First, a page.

Without Danny Barker, today’s New Orleans soundtrack would sound dramatically different.
In 1970, Barker, a seasoned jazz musician who had played in New York with jazz greats like Cab Calloway, Billie Holiday, Louis Armstrong, Benny Carter and Jelly Roll Morton, came home to start a youth band that is credited with almost single-handedly reviving traditional New Orleans jazz.
For his group, the Fairview Baptist Church Christian Band, Barker recruited New Orleans teenagers who — like teens across America — had turned their attention to rock ’n’ roll and R&B. Over the next few decades, he convinced dozens of young people that brass band music was both cool and worth preserving.
Now, 44 years later, Barker is considered a savior of one of the city’s most prized traditions, and the Fairview band is seen as an essential part of the city’s jazz history, having created a strong core of young players to carry on the tradition.
Fairview’s original members went on to form the Hurricane and Dirty Dozen brass bands, which inspired the Rebirth, New Birth, Lil Rascals, Soul Rebels, Hot 8 and more.
Other original members, now in their 50s and early 60s, lead their own jazz ensembles. Altogether, the group’s alumni command key stages at every New Orleans music festival.
Later this week, Barker’s students and admirers will host a forum and two concerts to raise money for the first Danny Barker Festival, which will kick off in January, on what would have been his 105th birthday.
The event will give Barker’s students a chance to emphasize that traditional jazz would have withered without their mentor and that the city’s vaunted second-line parades would have few bands blowing along with them.
“Brass bands were run by a bunch of old men, and they were dying and no one was trying to keep that tradition going,” said Fairview member Harry Sterling, the longtime guitarist for Big Al Carson, another Fairview alumnus. “So if Danny Barker hadn’t kept the tradition alive, there would be no Hot 8. No Algiers Brass Band or Soul Rebels. No Pinettes.”
Barker filled out his band’s ranks with church members, cousins, musicians’ kin and children from his 7th Ward neighborhood, including trumpeter Leroy Jones, then 12, who began hosting weekly rehearsals at his family’s garage on St. Denis Street, a few blocks from Barker’s house.
At its peak, the band had 30 members who would sometimes split up into three different bands to play three different gigs, Jones said.
“We can measure Danny Barker’s gift by the musicians that came out of that band,” said Fred Johnson, who was spurred by Barker’s traditional funeral procession to help form the Black Men of Labor, a social aid and pleasure club that makes a point of hiring traditional brass bands for its annual parades.
Even young musicians who weren’t formally Barker’s students were influenced by him. Trumpeter Kermit Ruffins recalled Barker driving his big Pontiac “real slow” through the streets of Treme and stopping to talk about music with him.
Rebirth snare drummer Derrick Tabb formed his Roots of Music marching band program partly because he saw the effect of Barker’s Fairview band. He has fond memories of Barker pulling over, especially if he saw young musicians at work. “He was always willing to teach, show or just have a laugh with you,” Tabb recalled.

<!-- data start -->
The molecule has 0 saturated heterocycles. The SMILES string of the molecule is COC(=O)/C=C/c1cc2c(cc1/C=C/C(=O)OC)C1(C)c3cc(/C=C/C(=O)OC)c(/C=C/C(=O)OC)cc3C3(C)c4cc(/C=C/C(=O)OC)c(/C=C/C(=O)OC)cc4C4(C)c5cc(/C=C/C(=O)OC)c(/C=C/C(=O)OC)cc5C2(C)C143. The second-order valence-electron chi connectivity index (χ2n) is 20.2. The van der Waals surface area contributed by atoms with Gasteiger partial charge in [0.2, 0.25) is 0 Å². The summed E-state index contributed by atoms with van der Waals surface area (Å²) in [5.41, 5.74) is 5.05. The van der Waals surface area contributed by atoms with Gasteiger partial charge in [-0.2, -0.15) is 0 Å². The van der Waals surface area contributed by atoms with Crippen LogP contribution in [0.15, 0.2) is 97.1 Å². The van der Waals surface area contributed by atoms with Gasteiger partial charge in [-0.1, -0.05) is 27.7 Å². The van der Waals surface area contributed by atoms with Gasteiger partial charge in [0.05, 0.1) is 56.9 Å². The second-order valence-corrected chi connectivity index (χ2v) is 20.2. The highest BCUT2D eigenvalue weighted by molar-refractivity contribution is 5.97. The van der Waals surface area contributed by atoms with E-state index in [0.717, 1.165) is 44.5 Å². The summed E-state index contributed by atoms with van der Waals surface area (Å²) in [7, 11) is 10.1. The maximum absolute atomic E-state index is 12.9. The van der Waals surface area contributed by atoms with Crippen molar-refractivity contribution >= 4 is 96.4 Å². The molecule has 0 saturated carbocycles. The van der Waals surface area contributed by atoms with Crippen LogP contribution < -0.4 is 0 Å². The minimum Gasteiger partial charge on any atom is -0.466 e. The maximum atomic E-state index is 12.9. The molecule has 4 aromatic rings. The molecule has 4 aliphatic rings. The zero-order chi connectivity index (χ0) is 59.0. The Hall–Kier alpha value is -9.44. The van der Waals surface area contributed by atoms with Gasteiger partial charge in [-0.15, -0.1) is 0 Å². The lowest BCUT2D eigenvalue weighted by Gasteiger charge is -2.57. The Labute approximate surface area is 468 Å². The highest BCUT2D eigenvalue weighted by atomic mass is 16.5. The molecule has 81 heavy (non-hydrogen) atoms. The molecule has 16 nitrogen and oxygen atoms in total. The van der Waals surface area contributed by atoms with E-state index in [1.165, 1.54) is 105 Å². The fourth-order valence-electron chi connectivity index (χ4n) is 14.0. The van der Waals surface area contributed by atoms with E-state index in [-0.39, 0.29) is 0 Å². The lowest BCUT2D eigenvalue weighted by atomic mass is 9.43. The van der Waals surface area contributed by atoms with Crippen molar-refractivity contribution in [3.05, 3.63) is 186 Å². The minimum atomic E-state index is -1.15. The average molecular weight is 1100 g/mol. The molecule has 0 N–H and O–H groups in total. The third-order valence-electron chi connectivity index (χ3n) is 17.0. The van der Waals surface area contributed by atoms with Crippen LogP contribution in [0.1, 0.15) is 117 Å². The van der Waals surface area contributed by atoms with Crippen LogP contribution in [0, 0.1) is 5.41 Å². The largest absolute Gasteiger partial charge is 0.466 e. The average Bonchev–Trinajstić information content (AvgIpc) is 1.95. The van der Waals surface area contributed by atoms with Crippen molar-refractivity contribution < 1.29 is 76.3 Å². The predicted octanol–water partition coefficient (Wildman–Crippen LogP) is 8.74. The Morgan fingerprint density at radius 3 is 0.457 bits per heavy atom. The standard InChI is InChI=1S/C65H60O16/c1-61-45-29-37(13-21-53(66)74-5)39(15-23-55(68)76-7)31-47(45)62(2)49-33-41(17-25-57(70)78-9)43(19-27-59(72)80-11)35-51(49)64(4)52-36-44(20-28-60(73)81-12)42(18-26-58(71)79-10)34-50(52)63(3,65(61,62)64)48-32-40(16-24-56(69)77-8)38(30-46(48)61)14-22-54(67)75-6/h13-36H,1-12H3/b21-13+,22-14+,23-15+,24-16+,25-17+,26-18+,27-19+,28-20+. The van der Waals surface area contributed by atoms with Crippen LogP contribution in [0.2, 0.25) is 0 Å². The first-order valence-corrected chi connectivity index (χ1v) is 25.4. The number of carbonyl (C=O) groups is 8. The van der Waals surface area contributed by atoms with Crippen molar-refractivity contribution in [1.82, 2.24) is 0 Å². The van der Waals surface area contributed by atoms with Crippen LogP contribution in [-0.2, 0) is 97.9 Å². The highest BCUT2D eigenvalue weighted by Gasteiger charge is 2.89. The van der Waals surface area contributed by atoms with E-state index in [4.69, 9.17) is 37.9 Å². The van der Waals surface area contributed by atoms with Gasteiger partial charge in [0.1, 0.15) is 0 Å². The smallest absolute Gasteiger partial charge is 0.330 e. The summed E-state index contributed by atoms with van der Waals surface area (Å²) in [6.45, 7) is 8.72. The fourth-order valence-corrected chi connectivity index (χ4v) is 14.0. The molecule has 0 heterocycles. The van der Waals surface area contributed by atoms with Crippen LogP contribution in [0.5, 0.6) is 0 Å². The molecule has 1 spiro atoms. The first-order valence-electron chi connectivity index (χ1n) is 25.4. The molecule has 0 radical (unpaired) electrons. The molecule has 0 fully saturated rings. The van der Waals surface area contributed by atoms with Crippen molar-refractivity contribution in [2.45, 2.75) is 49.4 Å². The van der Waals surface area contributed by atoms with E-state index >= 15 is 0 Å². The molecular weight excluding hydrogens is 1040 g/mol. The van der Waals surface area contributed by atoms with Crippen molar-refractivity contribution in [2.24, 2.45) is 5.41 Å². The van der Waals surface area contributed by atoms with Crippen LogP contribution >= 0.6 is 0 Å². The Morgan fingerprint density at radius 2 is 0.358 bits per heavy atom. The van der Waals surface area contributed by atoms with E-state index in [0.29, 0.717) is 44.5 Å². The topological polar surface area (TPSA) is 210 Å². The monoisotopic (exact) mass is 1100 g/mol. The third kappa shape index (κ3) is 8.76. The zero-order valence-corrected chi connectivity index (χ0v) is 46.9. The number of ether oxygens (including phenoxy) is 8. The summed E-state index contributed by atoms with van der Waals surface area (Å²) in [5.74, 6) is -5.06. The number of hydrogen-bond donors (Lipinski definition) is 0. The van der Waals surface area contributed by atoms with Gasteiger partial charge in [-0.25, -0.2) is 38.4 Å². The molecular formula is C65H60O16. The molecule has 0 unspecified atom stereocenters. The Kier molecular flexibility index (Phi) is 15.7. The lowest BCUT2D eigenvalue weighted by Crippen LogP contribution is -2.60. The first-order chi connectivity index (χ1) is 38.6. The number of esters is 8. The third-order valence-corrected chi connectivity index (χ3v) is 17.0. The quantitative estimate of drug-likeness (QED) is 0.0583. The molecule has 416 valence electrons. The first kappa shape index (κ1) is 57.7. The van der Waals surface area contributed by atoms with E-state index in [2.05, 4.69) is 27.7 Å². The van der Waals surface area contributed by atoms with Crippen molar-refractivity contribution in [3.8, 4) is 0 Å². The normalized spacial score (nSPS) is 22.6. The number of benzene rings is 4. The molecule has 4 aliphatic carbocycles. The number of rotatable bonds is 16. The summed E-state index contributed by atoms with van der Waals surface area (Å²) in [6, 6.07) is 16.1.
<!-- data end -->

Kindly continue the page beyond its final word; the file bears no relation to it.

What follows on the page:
Rescued from the water
After floodwaters deluged Barker’s Sere Street home in 2005, friends retrieved dozens of sodden boxes and gave them to the curators of the Hogan Jazz Archive at Tulane University, who were able to salvage much of it: signature hats and shoes, letters, receipts, news clippings and countless longhand and typewritten manuscripts, edited and re-edited.
The collection’s contents reflect the Barker that his colleagues and students describe: a natural musician and writer. He published his own memoir, “A Life in Jazz,” and a book about African-American musicians called “Bourbon Street Black.”
His handwritten notes are everywhere: The back of a church bulletin or a scrap from an envelope might include a set list for an upcoming Fairview event and random to-do reminders — to get a strap for Puppy (one of the group’s drummers), return a contract for Saturday, buy cat food and check on the lawn mower.
Barker kept a pen handy and scraps of paper in his pockets and on the dashboard of his green 1972 Pontiac so that he could always scratch out a quick thought, said Jerry Barbarin Anderson, now 50, who was 6 years old when the band began and often tagged along with Barker after the Fairview rehearsals he attended with his grandfather, Charles Barbarin Sr., and teenage uncles, Lucien Barbarin and Charles Barbarin Jr.
Barker had grown up in the one of the city’s best-known musical families, the Barbarins, and he spent all his life watching musicians in clubs and the brass bands who ruled the streets, with names like Superior, Imperial and Olympia.
He described the bands to Peggy Scott LaBorde in a WYES-TV interview that’s also part of the Hogan archive: “All these bands were jazz bands: six, seven men without a piano, see, and you could move all over with it, and they had this raunchy, laid-back rhythm that they played. Not in no hurry, they weren’t infuriated to go nowhere. This was get-down music, see.”
Several decades later, that scene was in the hands of elderly men. Or so Barker observed in 1965, after moving back home with his wife, vocalist Blue Lu Barker, whose mother was ailing. They’d been gone for decades. In 1930, the couple had moved from New Orleans to New York, where Barker played banjo and guitar on stages all across the city.